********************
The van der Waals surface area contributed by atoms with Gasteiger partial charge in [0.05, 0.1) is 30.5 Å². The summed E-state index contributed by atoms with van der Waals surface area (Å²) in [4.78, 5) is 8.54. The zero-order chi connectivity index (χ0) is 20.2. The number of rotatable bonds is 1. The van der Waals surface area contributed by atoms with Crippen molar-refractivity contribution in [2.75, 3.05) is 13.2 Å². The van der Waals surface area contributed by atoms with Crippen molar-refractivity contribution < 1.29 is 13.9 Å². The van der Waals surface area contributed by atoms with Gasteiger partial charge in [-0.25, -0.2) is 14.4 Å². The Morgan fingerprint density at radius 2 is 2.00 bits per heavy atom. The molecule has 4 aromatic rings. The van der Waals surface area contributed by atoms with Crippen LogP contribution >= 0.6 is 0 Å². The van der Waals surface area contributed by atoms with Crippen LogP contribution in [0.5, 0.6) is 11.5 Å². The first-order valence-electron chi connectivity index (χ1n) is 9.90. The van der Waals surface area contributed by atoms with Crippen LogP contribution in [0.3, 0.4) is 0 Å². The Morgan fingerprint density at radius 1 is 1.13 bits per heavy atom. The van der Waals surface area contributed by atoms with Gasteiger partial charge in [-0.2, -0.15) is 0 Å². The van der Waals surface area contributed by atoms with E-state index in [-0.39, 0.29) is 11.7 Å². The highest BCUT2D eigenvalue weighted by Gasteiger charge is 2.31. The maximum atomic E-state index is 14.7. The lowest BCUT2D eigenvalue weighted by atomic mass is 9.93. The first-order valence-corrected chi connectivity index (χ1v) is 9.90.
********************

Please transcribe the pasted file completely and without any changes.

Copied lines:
The van der Waals surface area contributed by atoms with Gasteiger partial charge in [0.05, 0.1) is 30.5 Å². The summed E-state index contributed by atoms with van der Waals surface area (Å²) in [4.78, 5) is 8.54. The zero-order chi connectivity index (χ0) is 20.2. The number of rotatable bonds is 1. The van der Waals surface area contributed by atoms with Crippen molar-refractivity contribution in [2.75, 3.05) is 13.2 Å². The van der Waals surface area contributed by atoms with Crippen molar-refractivity contribution < 1.29 is 13.9 Å². The van der Waals surface area contributed by atoms with Gasteiger partial charge in [-0.25, -0.2) is 14.4 Å². The Morgan fingerprint density at radius 2 is 2.00 bits per heavy atom. The molecule has 4 aromatic rings. The van der Waals surface area contributed by atoms with Crippen LogP contribution >= 0.6 is 0 Å². The van der Waals surface area contributed by atoms with Crippen LogP contribution in [0.5, 0.6) is 11.5 Å². The first-order valence-electron chi connectivity index (χ1n) is 9.90. The van der Waals surface area contributed by atoms with Crippen LogP contribution in [0.3, 0.4) is 0 Å². The Morgan fingerprint density at radius 1 is 1.13 bits per heavy atom. The van der Waals surface area contributed by atoms with Gasteiger partial charge in [-0.2, -0.15) is 0 Å². The van der Waals surface area contributed by atoms with E-state index in [-0.39, 0.29) is 11.7 Å². The highest BCUT2D eigenvalue weighted by Gasteiger charge is 2.31. The maximum atomic E-state index is 14.7. The lowest BCUT2D eigenvalue weighted by atomic mass is 9.93. The first-order valence-corrected chi connectivity index (χ1v) is 9.90.